In addition to this book, there are a number of other helpful CVS resources that you should know about. CVS has an active user community, and additional resources may become available over time.
The CVS home page is at http://www.cvshome.org/. This site provides a copy of the info cvs manual by Per Cederqvist et al, a CVS FAQ, and links to most of the available third-party tools for CVS.
On Unix and Linux systems, the man cvs and info cvs commands provide documentation for the server and the command-line client.
The CVS Pocket Reference by Gregor N. Purdy is a useful take-anywhere book published by O'Reilly & Associates, Inc.
Applying RCS and SCCS by Don Bolinger and Tan Bronson explains RCS, the tool CVS calls to manage individual files within its database. It is also published by O'Reilly.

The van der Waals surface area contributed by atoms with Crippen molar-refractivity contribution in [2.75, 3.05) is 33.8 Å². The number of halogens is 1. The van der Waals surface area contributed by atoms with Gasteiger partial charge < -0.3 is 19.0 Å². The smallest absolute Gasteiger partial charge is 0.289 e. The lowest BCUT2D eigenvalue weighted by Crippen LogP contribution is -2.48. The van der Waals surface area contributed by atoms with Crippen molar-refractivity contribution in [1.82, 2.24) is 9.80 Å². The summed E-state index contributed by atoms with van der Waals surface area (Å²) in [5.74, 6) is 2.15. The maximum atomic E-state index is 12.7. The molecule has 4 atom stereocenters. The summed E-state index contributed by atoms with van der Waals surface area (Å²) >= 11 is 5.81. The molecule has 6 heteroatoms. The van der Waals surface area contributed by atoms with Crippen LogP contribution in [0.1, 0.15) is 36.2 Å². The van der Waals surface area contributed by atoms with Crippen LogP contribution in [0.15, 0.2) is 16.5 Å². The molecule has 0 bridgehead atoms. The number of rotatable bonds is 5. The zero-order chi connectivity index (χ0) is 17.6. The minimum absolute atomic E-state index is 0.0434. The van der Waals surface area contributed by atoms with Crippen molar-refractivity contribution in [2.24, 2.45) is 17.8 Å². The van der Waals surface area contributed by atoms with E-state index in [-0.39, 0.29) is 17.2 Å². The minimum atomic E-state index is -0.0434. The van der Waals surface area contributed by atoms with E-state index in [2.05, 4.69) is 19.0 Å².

Open Source Development with CVS by Moshe Bar and Karl Franz Fogel contains a guide to CVS and a guide to open source project management. The print version is published by Paraglyph Press, and sections of the book are available online at http://cvsbook.red-bean.com/.
Version Management with CVS by Per Cederqvist et al is published online at http://www.cvshome.org/docs/manual/ and is also available as info cvs. The print edition is published by Network Theory Ltd.
Linux Server Hacks by Rob Flickenger is published by O'Reilly & Associates, Inc. and contains 11 hacks for using CVS as a system administrator.
CVS is an open source project. While there's no one company backing CVS and providing support for it, you can get a wealth of support from your fellow CVS users. The official CVS mailing lists are at http://www.cvshome.org/communication.html. The most important are email@example.com for discussion and support and firstname.lastname@example.org for bug reports.